Customer testimonials are all the rage right now. From Ford to Porsche, it seems every segment is featuring real customers sharing their experiences with their cars. There is a long history of this approach in automotive advertising, in fact all advertising. Why? Because it is seen as authentic and a way for people to see real people express their happiness with a purchase they made, so that if potential customers see this enthusiasm, they too will want to share in a similar exuberance and make the same purchase.
I see nothing really wrong with this approach. It is a bit more interesting than watching a grey-haired executive meander through an office building saying why he believes in the company that is paying him.
Customer testimonials ads are kind of like the traditional media example of user generated content. Sure it’s not exactly the same, but the concept is similar. You are letting real people share their real story about your brand. There is no corporate speak and the opinions are honest.
The biggest argument against this approach is that the brand has obviously cherry-picked their customer testimonials, unlike true user generated content online where you can find the good, the bad and the so-so. Naturally, campaigns using real customer experiences always focus on the good ones and consumers know this.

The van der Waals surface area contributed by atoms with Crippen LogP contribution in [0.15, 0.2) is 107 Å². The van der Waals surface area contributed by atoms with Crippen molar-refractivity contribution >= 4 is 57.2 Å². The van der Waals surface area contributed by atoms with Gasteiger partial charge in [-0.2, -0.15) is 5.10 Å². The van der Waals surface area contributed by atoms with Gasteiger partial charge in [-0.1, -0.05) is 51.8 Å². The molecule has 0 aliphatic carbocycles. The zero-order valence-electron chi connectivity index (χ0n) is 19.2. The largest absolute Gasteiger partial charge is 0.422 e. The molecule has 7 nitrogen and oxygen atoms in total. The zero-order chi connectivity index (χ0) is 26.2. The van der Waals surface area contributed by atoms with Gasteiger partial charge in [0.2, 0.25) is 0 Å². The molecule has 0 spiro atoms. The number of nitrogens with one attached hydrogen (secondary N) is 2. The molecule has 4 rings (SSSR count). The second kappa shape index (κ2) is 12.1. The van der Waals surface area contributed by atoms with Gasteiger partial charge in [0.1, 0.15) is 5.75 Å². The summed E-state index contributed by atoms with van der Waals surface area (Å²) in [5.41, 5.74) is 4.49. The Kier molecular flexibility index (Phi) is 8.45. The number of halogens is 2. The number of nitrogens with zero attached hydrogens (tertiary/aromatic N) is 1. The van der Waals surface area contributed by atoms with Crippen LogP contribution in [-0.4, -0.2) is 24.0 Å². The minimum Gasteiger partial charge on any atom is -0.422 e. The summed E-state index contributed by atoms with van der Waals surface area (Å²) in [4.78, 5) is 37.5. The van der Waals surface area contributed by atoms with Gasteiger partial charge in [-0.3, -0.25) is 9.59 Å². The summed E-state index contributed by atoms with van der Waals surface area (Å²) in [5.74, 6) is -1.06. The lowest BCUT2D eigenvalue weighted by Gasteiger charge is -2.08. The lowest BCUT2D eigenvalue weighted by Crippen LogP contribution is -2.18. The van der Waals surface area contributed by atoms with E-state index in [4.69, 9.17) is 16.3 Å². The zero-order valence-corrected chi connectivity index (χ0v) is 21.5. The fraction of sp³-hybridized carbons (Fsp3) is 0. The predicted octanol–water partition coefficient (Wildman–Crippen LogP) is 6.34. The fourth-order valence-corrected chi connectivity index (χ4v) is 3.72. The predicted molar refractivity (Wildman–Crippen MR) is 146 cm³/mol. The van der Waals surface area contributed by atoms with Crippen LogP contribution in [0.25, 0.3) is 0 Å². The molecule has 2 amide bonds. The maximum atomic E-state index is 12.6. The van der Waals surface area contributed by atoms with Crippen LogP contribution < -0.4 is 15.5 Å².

It’s all about the selection. I’m sure I can find a good number of people who are happy about buying the car with the worst quality rating in the industry that will speak to their flawless vehicle or the most hideous styled car owners who are willing to say it looks great. That’s the best part of controlling the conversation; you can edit your choices. It’s essentially the TV ad equivalent of moderating online conversation.
Everyone is doing it right now, even the company with the grey-haired executive. GM launched the Faces of GM this summer that features real owners and employees who give a “face” to GM. One extended video that was advertised on Facebook, has a new owner who sold her previous BMW 5-series and bought a Cadillac CTS.
Ford (our primary client at Team Detroit, the company I work for) recently launched a brand campaign for Drive One that features ads with real owners sharing their favorite features of Ford cars. An article from Business Week explains the concept best, “the people in the ads are real. They were drafted to be in focus groups. They were not asked until after all the video was shot if they would be willing to have the footage used in ads.”
Another example is one from Porsche that seeks Porsche Stories from real owners. This effort for the Porsche Panamera launch site, asks visitors to share their Porsche Story. But this effort isn’t so much about new product experiences; rather, it is about the passion Porsche enthusiasts and owners have for the brand. Porsche is doing this to show the Panamera is just another “branch on the family tree.” Essentially it showcases the community Porsche owners become a part of, even the ones who may show up to a Porsche event in a ridiculed 4-door monstrosity.
So if you own a car don’t be surprised if someone from the marketing department wants you to share your story online or maybe even invites you to star in a commercial. Testimonial advertising is making a strong comeback and is becoming a way for traditional media to play in the social media sharing that is going on today. Sure it’s not true social media sharing, but it is using the premise of consumers talking about your brand in an open and honest way, even if it is edited.
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